7. I believe in dialogue based on as much evidence as we can muster – because it’s too easy to just pull back into our cul-de-sacs of ‘tribal’ allegiance and talk past each other. So, with respect to ACA, we need to base our moral analysis of the law on what we can reasonably know about the law (vs. what the spin is).

    Now 2700 pages filled with clauses that grant federal bureaucrats great leeway “as the secretary may decide” is guaranteed to create a rules book totalling tens of thousands of pages. In this sense it’s uncontroversial that the law will be constantly changing, as the myriad of sub-sections are implemented according to various discretionary decisions of Federal civil servants. Point being…. Nancy Pelosi was right – we can’t know the full impact (and thus full moral status) of this law until it’s implemented by these thousands of disparate government officials.

    But we can know some general things about the law. It’s about mechanisms to transfer wealth from Citizen A to Citizen B, via forced purchase of both private insurance and public insurance policies. It is NOT ABOUT INCREASING THE NUMBER OF HOSPITALS, CLINICS AND DOCTORS. In other words, as demand for health care goes up, the supply of actual care is either stagnant or in decline as the regulatory costs to doctors and other health care providers only go up…. So while on paper 100% of Americans may be “covered”, inasmuch as actual supply is being held down by law, we are not likely to see an increase in quality and quantity of actual care.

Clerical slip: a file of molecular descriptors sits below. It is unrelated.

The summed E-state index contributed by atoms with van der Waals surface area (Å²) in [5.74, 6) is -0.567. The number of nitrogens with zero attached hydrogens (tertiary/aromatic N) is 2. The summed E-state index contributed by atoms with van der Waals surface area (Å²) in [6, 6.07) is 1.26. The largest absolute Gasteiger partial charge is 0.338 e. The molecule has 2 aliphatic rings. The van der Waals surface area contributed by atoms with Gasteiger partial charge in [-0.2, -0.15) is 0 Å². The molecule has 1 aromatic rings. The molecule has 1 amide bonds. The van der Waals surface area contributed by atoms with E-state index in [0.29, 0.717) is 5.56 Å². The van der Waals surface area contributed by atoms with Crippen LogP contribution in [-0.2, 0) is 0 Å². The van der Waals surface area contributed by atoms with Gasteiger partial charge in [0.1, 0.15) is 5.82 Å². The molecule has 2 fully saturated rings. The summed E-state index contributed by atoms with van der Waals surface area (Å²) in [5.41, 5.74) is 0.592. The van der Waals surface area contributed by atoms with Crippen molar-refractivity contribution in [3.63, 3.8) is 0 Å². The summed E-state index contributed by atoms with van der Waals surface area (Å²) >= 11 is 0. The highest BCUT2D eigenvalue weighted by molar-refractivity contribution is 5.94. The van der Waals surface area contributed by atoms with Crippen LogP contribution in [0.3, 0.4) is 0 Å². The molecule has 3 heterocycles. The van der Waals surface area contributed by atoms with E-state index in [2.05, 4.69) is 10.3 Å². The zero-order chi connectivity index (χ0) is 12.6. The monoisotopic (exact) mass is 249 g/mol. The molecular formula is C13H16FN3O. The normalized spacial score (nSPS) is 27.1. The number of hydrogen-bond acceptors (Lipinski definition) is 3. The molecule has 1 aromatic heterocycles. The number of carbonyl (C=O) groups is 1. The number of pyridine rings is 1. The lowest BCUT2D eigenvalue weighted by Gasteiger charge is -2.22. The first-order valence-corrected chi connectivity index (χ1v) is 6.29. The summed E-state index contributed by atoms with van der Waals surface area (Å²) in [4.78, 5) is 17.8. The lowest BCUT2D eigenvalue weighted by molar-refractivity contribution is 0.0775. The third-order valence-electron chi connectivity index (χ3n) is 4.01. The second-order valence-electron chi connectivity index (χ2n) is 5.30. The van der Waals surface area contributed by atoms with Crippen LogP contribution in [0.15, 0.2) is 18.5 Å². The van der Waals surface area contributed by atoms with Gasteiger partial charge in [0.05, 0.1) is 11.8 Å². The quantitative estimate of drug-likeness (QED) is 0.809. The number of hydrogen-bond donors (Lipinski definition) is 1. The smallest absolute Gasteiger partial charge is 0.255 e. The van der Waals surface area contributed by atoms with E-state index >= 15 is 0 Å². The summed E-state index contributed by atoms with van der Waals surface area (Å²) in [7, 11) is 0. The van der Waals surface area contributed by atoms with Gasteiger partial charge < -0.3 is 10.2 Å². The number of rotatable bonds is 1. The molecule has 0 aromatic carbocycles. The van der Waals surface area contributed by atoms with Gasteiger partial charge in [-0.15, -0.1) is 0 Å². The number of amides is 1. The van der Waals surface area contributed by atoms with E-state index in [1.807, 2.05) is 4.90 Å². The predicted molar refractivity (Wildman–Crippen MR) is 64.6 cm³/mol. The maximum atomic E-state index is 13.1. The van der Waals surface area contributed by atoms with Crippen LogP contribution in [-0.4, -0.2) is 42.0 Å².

If I’m mistaken in this assessment I’d love to be shown where. Has anyone heard of a new hospital being built thanks to this new law? Anyone hear of doctors openning new clinics and thus pushing costs down thanks to this law? No. Instead thanks to the HHS mandate we’re facing a potential loss of 1/6th of all health care providers should the Catholic networks be shuttered (or the nationalisation/seizure of these facilities).

    So tribal political allegiance aside, looking just at the known effects of this law, are we really sure that the poor will have not just coverage but actual access to quality health care when they need it vs. “coverage” on paper but low quality care that requires long waiting periods to obtain?